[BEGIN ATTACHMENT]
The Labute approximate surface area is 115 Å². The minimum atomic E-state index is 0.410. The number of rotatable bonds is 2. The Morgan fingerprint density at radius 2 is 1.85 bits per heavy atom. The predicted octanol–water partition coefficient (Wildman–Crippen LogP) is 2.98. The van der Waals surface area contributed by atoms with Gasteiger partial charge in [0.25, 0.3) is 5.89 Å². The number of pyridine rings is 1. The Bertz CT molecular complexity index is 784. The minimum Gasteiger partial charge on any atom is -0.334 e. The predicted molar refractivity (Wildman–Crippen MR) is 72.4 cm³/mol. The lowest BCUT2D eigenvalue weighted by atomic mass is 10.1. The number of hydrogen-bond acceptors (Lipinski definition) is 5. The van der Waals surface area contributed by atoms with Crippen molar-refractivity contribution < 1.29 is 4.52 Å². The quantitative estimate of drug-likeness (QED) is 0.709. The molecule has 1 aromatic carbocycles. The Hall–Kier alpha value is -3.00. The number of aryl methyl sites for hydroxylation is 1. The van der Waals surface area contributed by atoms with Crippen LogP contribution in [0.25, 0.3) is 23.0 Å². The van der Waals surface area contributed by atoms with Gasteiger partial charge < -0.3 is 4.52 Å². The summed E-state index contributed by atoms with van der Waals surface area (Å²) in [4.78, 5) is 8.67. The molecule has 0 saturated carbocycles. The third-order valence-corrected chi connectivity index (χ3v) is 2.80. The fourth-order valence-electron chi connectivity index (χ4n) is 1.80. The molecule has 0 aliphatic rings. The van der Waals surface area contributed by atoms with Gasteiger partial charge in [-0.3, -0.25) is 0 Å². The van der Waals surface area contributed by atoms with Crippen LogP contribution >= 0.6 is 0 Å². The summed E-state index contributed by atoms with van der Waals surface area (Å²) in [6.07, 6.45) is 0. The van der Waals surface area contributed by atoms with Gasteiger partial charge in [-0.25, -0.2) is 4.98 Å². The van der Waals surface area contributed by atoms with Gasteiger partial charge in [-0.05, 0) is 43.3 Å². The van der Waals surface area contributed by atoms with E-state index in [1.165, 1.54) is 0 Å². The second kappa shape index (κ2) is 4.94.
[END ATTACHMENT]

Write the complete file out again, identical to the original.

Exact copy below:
The Labute approximate surface area is 115 Å². The minimum atomic E-state index is 0.410. The number of rotatable bonds is 2. The Morgan fingerprint density at radius 2 is 1.85 bits per heavy atom. The predicted octanol–water partition coefficient (Wildman–Crippen LogP) is 2.98. The van der Waals surface area contributed by atoms with Gasteiger partial charge in [0.25, 0.3) is 5.89 Å². The number of pyridine rings is 1. The Bertz CT molecular complexity index is 784. The minimum Gasteiger partial charge on any atom is -0.334 e. The predicted molar refractivity (Wildman–Crippen MR) is 72.4 cm³/mol. The lowest BCUT2D eigenvalue weighted by atomic mass is 10.1. The number of hydrogen-bond acceptors (Lipinski definition) is 5. The van der Waals surface area contributed by atoms with Crippen molar-refractivity contribution < 1.29 is 4.52 Å². The quantitative estimate of drug-likeness (QED) is 0.709. The molecule has 1 aromatic carbocycles. The Hall–Kier alpha value is -3.00. The number of aryl methyl sites for hydroxylation is 1. The van der Waals surface area contributed by atoms with Crippen LogP contribution in [0.25, 0.3) is 23.0 Å². The van der Waals surface area contributed by atoms with Gasteiger partial charge < -0.3 is 4.52 Å². The summed E-state index contributed by atoms with van der Waals surface area (Å²) in [4.78, 5) is 8.67. The molecule has 0 saturated carbocycles. The third-order valence-corrected chi connectivity index (χ3v) is 2.80. The fourth-order valence-electron chi connectivity index (χ4n) is 1.80. The molecule has 0 aliphatic rings. The van der Waals surface area contributed by atoms with Gasteiger partial charge in [-0.3, -0.25) is 0 Å². The van der Waals surface area contributed by atoms with Crippen LogP contribution >= 0.6 is 0 Å². The summed E-state index contributed by atoms with van der Waals surface area (Å²) in [6.07, 6.45) is 0. The van der Waals surface area contributed by atoms with Gasteiger partial charge in [-0.25, -0.2) is 4.98 Å². The van der Waals surface area contributed by atoms with Gasteiger partial charge in [-0.05, 0) is 43.3 Å². The van der Waals surface area contributed by atoms with E-state index in [1.165, 1.54) is 0 Å². The second kappa shape index (κ2) is 4.94.